de-mineralization and enhance re-mineralization more effectively than dentifrices with fluoride alone [Cantore et al., 2013]. In these clinical efficacy studies, two sources of insoluble calcium compound, di-calcium phosphate and calcium carbonate, were evaluated and shown to be interchangeable without impact on efficacy. The aim of this pivotal 2-year double-blind randomized three-treatment controlled parallel-group clinical study was to investigate the efficacy of two dentifrices containing 1.5% arginine, an insoluble calcium compound and 1,450 ppm F in preventing caries lesion cavitation compared to a dentifrice with 1,450 ppm F alone. The two sources of insoluble calcium compound, di-calcium phosphate and calcium carbonate, which were previously evaluated, were directly compared in this study.

Two-Year Caries Clinical Study

Caries Res 2013;47:582–590 DOI: 10.1159/000353183

Subjects and Methods This double-blind randomized three-treatment controlled parallel-group clinical study was conducted in Bangkok, Thailand, where the fluoride level in tap water is <0.3 ppm [Metropolitan Waterworks Authority, 2007]. Prior to initiation of the study, the protocol and pertinent documents were reviewed and approved by the Mahidol University Institutional Review Board. Schools were selected to take part in the study based on the known caries risk of their students, levels of cooperation of the staff, students and parents/guardians, and low population mobility determined during previous studies in the area and pilot investigations. Study participants volunteering to take part were schoolchildren aged 6–12 years, with recruitment focused on classes with 8- and 9-year-old children predominantly. Written informed consent to take part was obtained from a parent or legal guardian. The children were selected based on the following inclusion and exclusion criteria.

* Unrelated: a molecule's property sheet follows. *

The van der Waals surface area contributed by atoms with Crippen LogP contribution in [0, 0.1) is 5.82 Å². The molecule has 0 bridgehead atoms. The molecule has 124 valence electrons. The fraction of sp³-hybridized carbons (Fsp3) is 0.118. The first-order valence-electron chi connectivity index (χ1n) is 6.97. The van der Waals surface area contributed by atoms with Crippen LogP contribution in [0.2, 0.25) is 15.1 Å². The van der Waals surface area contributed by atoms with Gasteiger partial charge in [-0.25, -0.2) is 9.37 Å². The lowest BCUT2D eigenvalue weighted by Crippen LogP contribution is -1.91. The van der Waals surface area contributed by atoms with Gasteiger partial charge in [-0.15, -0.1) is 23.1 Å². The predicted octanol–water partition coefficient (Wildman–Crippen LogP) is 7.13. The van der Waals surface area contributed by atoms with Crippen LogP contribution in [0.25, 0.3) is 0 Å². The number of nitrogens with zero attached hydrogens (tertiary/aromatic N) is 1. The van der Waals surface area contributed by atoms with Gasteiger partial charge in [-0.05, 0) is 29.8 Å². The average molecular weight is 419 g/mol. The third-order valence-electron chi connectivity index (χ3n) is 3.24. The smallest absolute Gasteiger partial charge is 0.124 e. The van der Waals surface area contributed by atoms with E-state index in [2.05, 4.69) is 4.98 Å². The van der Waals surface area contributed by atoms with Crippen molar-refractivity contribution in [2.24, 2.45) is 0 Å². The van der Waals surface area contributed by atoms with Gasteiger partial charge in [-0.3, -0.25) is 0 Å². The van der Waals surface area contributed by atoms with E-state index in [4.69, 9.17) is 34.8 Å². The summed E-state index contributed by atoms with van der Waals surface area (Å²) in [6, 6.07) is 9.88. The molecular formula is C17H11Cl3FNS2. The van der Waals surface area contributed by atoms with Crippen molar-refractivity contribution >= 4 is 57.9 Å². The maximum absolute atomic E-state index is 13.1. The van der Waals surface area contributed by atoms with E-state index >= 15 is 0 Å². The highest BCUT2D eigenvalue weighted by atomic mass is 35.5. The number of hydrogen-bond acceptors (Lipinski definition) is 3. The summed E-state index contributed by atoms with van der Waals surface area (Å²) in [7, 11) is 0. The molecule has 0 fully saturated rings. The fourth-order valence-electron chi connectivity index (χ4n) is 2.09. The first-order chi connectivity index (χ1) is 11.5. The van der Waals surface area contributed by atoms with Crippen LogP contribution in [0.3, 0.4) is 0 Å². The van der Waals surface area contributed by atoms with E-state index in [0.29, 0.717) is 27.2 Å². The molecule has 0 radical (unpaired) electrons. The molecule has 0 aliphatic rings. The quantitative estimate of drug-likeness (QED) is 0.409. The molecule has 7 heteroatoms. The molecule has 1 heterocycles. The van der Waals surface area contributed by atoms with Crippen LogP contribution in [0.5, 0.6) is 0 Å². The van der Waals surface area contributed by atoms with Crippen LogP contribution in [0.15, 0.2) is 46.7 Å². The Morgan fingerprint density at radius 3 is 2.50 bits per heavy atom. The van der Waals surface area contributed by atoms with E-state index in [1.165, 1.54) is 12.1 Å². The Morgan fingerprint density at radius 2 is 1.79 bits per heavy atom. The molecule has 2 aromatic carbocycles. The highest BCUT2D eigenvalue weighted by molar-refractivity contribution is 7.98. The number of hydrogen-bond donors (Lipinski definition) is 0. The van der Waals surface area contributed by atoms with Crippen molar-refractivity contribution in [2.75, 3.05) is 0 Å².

Exclusion Criteria (1) Presence of orthodontic appliances. (2) Any condition which, in the opinion of the investigator, would hinder participation by the potential subject. The reason for any such exclusion was to be carefully documented by the investigator. (3) Participation in any other clinical study during the 3 months preceding the clinical study. (4) History of allergies or other adverse reactions to arginine, oral care products or their ingredients. Qualified subjects were randomly assigned to one of the three study treatments using a randomization table generated centrally by the study statistician. Two groups received one of the two dentifrices each containing 1.5% arginine, an insoluble calcium

583

Downloaded by: Ramathibodi Hospital, Mahidol University 198.143.39.65 - 8/10/2015 9:12:09 AM

Inclusion Criteria (1) Children in elementary or middle school who had at least four permanent molars fully erupted and at least one permanent central and/or lateral incisor erupted. (2) Informed consent form signed by parent or legal guardian to permit participation of their child in the study.

Clinical Examination and Scoring Procedure for Coronal Caries Caries examinations were conducted by three trained and calibrated examiners in accordance with the established criteria [United States Department of Health, Education and Welfare, 1978; National Institute of Dental Research, 1991] after cleaning and drying the teeth. Each of the three examiners performed clinical examinations for the same subjects (approximately 2,000) at baseline and after 1 and 2 years of product use. The examinations were conducted using a halogen light source with an attached dental mouth mirror (Miltex Inc., York, Pa., USA) and a #23 singleend dental explorer (Miltex Inc.). A visual-tactile assessment of dental caries status was made using the explorer to confirm continuity of the enamel surface. The status of all tooth surfaces for each permanent tooth was assessed, with the exception of third molars. Subsequently decayed, missing and filled teeth (DMFT) and surfaces (DMFS) scores were calculated for each participant and then the mean DMFT and DMFS scores were calculated for each dentifrice group.

584

Caries Res 2013;47:582–590 DOI: 10.1159/000353183